You may not have heard of them quite yet, but a startup called Fitocracy is pretty hot right now. Six months into its private beta and Fitocracy has already gathered 18K users and has 8K more on the wait list. (And we have 1,200 free beta invites here, so click away!) But, ‘why is Fitocracy so hot right now?’ you ask in your best Zoolander impression.
Well, for starters, Fitocracy brings role playing game mechanics and a social aspect to online fitness — and it’s got a great name. What’s more, Fitocracy blew up on Reddit and a few fitness forums because it has a backstory that a lot of people (especially the nerdly-inclined) can identify with. Fitocracy Founders Brian Wang and Richard Talens are college friends and are both currently fitness buffs and have been known to even compete in a body-building competition or two.
But it wasn’t always that way. Wang is a self-described skinny kid and Talens a self-described chubby guy. Their not-exactly ballooning in muscles (and the inspiration for their startup) is largely due to the fact that both guys are long-time gamers, having been playing MMO and RPGs since Ultima Online and Chrono Trigger. Of course, today, they look like this. (Oh, and here’s a before-and-after picture of Richard, FTW.)
So, the founders decided to approach fitness exactly as they did their favorite RPGs: Give people a reason to get excited about, or addicted to, fitness by bringing the gaming reward system to workout routines. For example, when you join, it won’t be long before other users are offering you Fitocracy’s version of a workout plan, called “quests”, in which you are encouraged to do a certain number of squats, lifts, crunches, etc.
The platform awards you with points, the ability to level-up, badges and more to get you dedicated to your fitness and treating it like a game, rather than some arduous task you’d rather put off until never. Of course, you’re going to be a lot less likely to adopt (and stick to) a workout routine without a little encouragement. Points are nice, but we need that carrot — that positive reinforcement to keep going. Which is why Wang and Talens have added a social aspect to Fitocracy — to build an environment of support and social reinforcement to keep people trucking on their personal fitness quests. You can interact with friends, share regimens, points-earned on social networks, get advice from others in various forums, and so on.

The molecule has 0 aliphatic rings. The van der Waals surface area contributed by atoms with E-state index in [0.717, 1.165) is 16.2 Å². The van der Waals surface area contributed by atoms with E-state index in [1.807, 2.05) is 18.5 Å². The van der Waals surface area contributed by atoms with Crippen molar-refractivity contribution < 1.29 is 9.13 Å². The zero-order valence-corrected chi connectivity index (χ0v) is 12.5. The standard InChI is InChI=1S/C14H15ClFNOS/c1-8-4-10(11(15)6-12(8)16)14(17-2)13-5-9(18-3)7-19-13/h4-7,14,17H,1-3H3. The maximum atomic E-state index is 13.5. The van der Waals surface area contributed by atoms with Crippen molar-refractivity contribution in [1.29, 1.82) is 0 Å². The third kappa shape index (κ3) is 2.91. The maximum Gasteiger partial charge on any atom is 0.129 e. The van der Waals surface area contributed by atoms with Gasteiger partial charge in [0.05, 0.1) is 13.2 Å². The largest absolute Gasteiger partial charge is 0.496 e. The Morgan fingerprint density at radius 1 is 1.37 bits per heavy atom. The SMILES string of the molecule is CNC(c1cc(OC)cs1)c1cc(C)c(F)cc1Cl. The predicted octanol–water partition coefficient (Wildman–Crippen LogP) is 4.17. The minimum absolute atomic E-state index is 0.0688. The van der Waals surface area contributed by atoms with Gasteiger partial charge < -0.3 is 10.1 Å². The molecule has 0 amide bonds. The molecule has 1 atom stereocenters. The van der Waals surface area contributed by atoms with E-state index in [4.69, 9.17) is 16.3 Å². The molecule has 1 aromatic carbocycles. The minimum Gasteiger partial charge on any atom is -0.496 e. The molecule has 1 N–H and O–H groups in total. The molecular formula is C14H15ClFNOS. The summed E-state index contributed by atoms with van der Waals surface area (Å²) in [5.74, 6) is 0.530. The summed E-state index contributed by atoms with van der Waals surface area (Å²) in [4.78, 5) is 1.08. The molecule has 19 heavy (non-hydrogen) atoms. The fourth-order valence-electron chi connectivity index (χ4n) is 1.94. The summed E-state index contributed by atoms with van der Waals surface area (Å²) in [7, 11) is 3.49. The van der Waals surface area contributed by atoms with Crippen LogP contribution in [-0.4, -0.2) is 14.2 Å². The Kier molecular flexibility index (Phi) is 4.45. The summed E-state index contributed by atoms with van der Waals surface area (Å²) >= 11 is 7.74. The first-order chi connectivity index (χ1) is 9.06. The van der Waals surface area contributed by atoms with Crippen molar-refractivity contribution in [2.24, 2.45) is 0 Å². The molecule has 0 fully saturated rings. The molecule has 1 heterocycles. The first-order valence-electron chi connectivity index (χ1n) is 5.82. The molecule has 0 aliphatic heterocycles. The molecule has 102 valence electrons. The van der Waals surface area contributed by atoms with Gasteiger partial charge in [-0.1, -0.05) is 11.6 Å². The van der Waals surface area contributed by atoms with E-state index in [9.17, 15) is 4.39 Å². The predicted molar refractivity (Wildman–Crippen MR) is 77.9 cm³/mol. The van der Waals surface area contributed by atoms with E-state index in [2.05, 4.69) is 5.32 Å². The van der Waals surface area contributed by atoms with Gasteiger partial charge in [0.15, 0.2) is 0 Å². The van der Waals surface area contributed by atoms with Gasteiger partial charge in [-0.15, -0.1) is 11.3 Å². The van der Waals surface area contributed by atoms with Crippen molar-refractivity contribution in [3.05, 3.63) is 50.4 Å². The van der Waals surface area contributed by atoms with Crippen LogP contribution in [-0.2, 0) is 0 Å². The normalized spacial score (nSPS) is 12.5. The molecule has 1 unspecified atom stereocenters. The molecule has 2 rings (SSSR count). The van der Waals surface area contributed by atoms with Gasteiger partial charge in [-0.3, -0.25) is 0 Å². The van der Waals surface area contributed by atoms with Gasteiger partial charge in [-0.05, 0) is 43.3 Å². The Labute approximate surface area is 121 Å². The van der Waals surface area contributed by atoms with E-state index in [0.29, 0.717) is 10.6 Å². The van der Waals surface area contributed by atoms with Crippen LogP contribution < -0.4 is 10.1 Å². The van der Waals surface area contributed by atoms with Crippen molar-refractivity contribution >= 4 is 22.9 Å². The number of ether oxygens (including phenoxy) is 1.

Another reason why fitness has such a high drop out rate is that, for any number of reasons, many people fail to see quick results from their workouts. (See any exercising infomercial on television if you think this isn’t a problem.) A lot of times, we’re too lazy to seek out advice or research the right routines. Adding game elements, social layers, and significantly shortening the feedback loop all work towards increasing retention and keep you coming back.
I had one Fitocracy user tell me that, in just three months of using the site, he had already dropped a waist size and added significant muscle mass. With a platform targeted at tech-savvy people, and for those of us who may live largely sedentary or laptop-centric lives, this is music to our ears.
Of course, Fitocracy does face some competition from another hot startup — Boston-based RunKeeper, which is building a platform that allows users to integrate all of their various health gadgets and apps in one place online. While RunKeeper has built a data-driven service with an open API (as part of what they call their “HealthGraph”) and is mobile on iOS, Fitocracy is more focused on gaming and, of course, less on running.
In light of its competition, Fitocracy could definitely use some more information on nutrition and some mobility — it would be great to be able to tap into Fitocracy when at the gym or on-the go. Though, as I understand it, both of these are at the top of the team’s priority list.
Fitocracy is currently looking to raise a seed round, somewhere in the ballpark of $500K I’m told, and is courting fitness-loving investors. It’s a cool site, and a great idea. It’s about time someone created a RPG for fitness, so that nerds can get back to doing what they do best: Kicking ass. And also earning XPs.